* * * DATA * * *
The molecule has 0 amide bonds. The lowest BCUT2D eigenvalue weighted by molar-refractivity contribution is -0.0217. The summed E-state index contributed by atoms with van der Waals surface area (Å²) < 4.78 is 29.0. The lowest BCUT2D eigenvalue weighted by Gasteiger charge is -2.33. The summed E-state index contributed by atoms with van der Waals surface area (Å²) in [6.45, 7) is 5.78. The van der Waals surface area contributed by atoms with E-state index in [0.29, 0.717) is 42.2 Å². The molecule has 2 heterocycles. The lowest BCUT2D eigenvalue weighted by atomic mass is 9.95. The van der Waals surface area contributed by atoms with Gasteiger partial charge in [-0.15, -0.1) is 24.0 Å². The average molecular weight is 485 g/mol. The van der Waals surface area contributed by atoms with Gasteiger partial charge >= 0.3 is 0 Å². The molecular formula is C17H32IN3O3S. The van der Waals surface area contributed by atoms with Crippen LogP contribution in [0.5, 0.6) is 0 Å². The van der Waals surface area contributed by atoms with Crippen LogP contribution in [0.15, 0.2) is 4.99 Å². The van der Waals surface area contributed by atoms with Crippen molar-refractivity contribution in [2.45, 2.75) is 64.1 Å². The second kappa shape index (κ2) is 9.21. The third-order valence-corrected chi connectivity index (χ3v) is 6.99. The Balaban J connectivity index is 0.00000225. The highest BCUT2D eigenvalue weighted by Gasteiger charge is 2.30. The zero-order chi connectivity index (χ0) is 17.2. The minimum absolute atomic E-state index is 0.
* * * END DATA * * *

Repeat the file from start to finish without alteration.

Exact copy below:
The molecule has 0 amide bonds. The lowest BCUT2D eigenvalue weighted by molar-refractivity contribution is -0.0217. The summed E-state index contributed by atoms with van der Waals surface area (Å²) < 4.78 is 29.0. The lowest BCUT2D eigenvalue weighted by Gasteiger charge is -2.33. The summed E-state index contributed by atoms with van der Waals surface area (Å²) in [6.45, 7) is 5.78. The van der Waals surface area contributed by atoms with E-state index in [0.29, 0.717) is 42.2 Å². The molecule has 2 heterocycles. The lowest BCUT2D eigenvalue weighted by atomic mass is 9.95. The van der Waals surface area contributed by atoms with Gasteiger partial charge in [-0.15, -0.1) is 24.0 Å². The average molecular weight is 485 g/mol. The van der Waals surface area contributed by atoms with Gasteiger partial charge >= 0.3 is 0 Å². The molecular formula is C17H32IN3O3S. The van der Waals surface area contributed by atoms with Crippen LogP contribution in [0.5, 0.6) is 0 Å². The van der Waals surface area contributed by atoms with Crippen LogP contribution in [0.15, 0.2) is 4.99 Å². The van der Waals surface area contributed by atoms with Crippen molar-refractivity contribution in [2.45, 2.75) is 64.1 Å². The second kappa shape index (κ2) is 9.21. The third-order valence-corrected chi connectivity index (χ3v) is 6.99. The Balaban J connectivity index is 0.00000225. The highest BCUT2D eigenvalue weighted by Gasteiger charge is 2.30. The zero-order chi connectivity index (χ0) is 17.2. The minimum absolute atomic E-state index is 0.